And HTD pulleys made from alu are good for 20 HP in very small sizes, meaning that alu is several times stronger than needed for a prop with much bigger dimensions aka "strength".

    The material "strength" needed for a boat prop is probably about 0.5 - 0.2 the strength of alu.

    As in any much weaker sintered 3d printed metal vs solid will probably work just fine, for a boat prop.
    Imho.
    I´m willing to learn if anyone has sources ..
    But in 20 years of yacht related stuff I´ve never seen prop strength been an issue- nor anywhere near.
    (Stainless race boat props, very large and thin, 500hp+, are not a good comparison.)

    I think .. cogito .. For an rc craft any metallic material should work, just double dip it (coat) in epoxy of choice.
    It´s not a liveaboard cruiser meant to go for years in saltwater.

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    Quote Originally Posted by hanermo View Post
    I think .. cogito .. For an rc craft any metallic material should work, just double dip it (coat) in epoxy of choice.
    I bet not. Look at the pitch on those hummers. I bet you'd find the power-to-weight ratio of an r/c boat exceeds the 900 hp big blocks used in offshore racers.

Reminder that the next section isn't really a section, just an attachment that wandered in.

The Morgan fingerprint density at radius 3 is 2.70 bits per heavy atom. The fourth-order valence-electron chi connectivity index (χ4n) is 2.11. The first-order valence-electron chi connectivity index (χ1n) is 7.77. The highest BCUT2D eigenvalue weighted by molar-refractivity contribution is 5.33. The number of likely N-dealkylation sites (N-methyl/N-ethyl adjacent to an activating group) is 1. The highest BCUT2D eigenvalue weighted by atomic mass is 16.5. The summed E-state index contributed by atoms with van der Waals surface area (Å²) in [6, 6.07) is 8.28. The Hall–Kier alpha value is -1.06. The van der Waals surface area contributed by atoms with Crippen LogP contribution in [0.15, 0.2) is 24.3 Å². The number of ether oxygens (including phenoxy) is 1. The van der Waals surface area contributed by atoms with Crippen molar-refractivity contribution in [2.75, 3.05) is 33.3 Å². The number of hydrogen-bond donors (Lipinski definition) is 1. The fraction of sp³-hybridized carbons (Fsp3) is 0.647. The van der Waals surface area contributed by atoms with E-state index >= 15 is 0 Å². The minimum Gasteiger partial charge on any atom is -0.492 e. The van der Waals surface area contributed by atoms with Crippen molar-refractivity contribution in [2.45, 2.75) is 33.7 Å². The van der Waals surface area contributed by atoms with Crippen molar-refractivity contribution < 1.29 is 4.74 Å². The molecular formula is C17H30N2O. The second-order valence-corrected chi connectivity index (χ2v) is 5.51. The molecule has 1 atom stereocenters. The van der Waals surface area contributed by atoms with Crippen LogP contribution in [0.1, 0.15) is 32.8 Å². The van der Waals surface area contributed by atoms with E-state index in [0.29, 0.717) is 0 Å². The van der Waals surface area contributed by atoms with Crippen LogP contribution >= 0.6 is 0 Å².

Airplane propellors, btw, do not last long in water.

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    Quote Originally Posted by hanermo View Post
    Qs:

    Whats the approx size D / L ?

    What ballpark pricing are You aiming for ?

    Fwiw..
    Afaidk,
    the "strength" of a prop needs to be fairly low.

    Wooden props even from inferior woods were quite good enough for aircraft props, for example.
    And HTD pulleys made from alu are good for 20 HP in very small sizes, meaning that alu is several times stronger than needed for a prop with much bigger dimensions aka "strength".

    The material "strength" needed for a boat prop is probably about 0.5 - 0.2 the strength of alu.

    As in any much weaker sintered 3d printed metal vs solid will probably work just fine, for a boat prop.
    Imho.
    I´m willing to learn if anyone has sources ..
    But in 20 years of yacht related stuff I´ve never seen prop strength been an issue- nor anywhere near.
    (Stainless race boat props, very large and thin, 500hp+, are not a good comparison.)